Impeaching Brazil’s President Rousseff opens new era of institutional instability

Kenneth M. Roberts is a professor of government at Cornell University, teaching comparative and Latin America politics, with an emphasis on the political economy of development and the politics of inequality. His most recent work is Changing Course in Latin America: Party Systems in the Neoliberal Era (Cambridge University Press, 2014). In voting to impeach President Rousseff, Roberts says Brazil is setting a precedent that could reverse democratic gains in Latin America.

Roberts says:

“The congressional vote to impeach Brazilian President Dilma Rousseff opens a new era of institutional uncertainty and political conflict in Latin America’s largest democracy.

“Given the constitutionally dubious grounds for the impeachment – Rousseff is accused of mismanaging government accounts but not personally engaging in corruption – and the swirl of corruption charges facing the leaders of both governing and opposition parties in congress, the standoff is more political than legal.

“It is indicative of a growing political polarization between the ruling leftist party and the country’s old guard political and media establishments that threatens to paralyze Brazil’s democratic institutions. The Brazilian precedent raises troubling questions about the sustainability of Latin America’s democratic gains over the past several decades.”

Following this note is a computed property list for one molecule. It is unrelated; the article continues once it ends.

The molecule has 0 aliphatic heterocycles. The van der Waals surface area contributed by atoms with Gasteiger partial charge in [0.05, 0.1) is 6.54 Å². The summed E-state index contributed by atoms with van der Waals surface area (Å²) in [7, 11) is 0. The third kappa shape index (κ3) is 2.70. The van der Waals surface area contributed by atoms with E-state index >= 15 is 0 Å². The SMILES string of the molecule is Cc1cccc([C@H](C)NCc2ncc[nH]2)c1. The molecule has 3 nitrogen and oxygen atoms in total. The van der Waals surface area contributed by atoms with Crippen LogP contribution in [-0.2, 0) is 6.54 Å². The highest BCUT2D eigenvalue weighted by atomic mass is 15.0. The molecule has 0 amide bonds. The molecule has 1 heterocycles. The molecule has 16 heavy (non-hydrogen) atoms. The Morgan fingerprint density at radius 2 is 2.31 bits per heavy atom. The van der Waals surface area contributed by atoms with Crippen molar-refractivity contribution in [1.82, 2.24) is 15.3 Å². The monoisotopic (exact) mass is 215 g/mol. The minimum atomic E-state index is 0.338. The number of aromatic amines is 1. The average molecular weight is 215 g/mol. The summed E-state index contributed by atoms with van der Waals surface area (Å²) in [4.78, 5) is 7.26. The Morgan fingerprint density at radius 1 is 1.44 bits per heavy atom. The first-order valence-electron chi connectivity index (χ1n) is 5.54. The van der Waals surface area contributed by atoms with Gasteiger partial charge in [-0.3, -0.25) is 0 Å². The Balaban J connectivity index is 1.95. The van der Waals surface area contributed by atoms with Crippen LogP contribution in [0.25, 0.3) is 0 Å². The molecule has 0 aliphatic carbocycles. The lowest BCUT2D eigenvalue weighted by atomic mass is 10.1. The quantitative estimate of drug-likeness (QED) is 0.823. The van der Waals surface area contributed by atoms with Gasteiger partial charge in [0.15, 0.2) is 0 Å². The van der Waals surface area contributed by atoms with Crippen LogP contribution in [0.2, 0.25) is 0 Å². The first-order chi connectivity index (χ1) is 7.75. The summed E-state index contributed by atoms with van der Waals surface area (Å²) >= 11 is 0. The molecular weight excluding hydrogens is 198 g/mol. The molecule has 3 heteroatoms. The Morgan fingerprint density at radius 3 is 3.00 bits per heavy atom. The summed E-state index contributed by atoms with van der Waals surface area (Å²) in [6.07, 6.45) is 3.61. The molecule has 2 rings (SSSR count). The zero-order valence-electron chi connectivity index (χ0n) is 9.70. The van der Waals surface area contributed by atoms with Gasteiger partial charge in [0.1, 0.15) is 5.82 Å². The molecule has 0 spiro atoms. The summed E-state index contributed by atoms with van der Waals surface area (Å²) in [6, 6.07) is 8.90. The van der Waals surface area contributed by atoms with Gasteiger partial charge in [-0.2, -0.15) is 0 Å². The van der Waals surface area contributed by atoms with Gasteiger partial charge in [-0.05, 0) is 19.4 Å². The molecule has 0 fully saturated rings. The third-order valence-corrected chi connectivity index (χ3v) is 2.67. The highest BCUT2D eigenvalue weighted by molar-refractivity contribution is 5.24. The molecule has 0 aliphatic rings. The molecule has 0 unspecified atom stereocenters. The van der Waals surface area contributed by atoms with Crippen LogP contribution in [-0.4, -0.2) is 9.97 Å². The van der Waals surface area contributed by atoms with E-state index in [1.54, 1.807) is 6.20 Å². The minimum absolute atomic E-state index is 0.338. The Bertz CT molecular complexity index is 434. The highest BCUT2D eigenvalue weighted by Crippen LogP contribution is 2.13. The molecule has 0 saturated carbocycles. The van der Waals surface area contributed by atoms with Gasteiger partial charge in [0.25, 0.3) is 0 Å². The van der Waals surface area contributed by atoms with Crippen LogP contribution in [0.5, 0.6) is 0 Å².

Lourdes Casanova is a senior lecturer and academic director of the Emerging Markets Institute at the Johnson School of Business at Cornell University. She is the co-author of: The Political Economy of an Emerging Global Power: In Search of the Brazil Dream. She believes today’s stock market tells the story of the volatility caused by President Rousseff’s removal from office.

Casanova says:

“After a very lengthy and traumatic process, President Dilma Rousseff, the first female president of Brazil, has been removed for six months from office, while the legal procedures start to consider if there are enough reasons to impeach her or not.

“In the middle of a major economic recession, this political and ethical battle will only add more uncertainty. These are testing times for Brazil’s young democracy and the biggest economy in Latin America.

“Today the Brazilian stock market as an indicator that volatility will continue.”

For interviews contact:
Kathleen Corcoran
office: 202-434-8036
cell: 607-882-3782
kmc327@cornell.edu

Cornell University has television, ISDN and dedicated Skype/Google+ Hangout studios available for media interviews.

– 30 –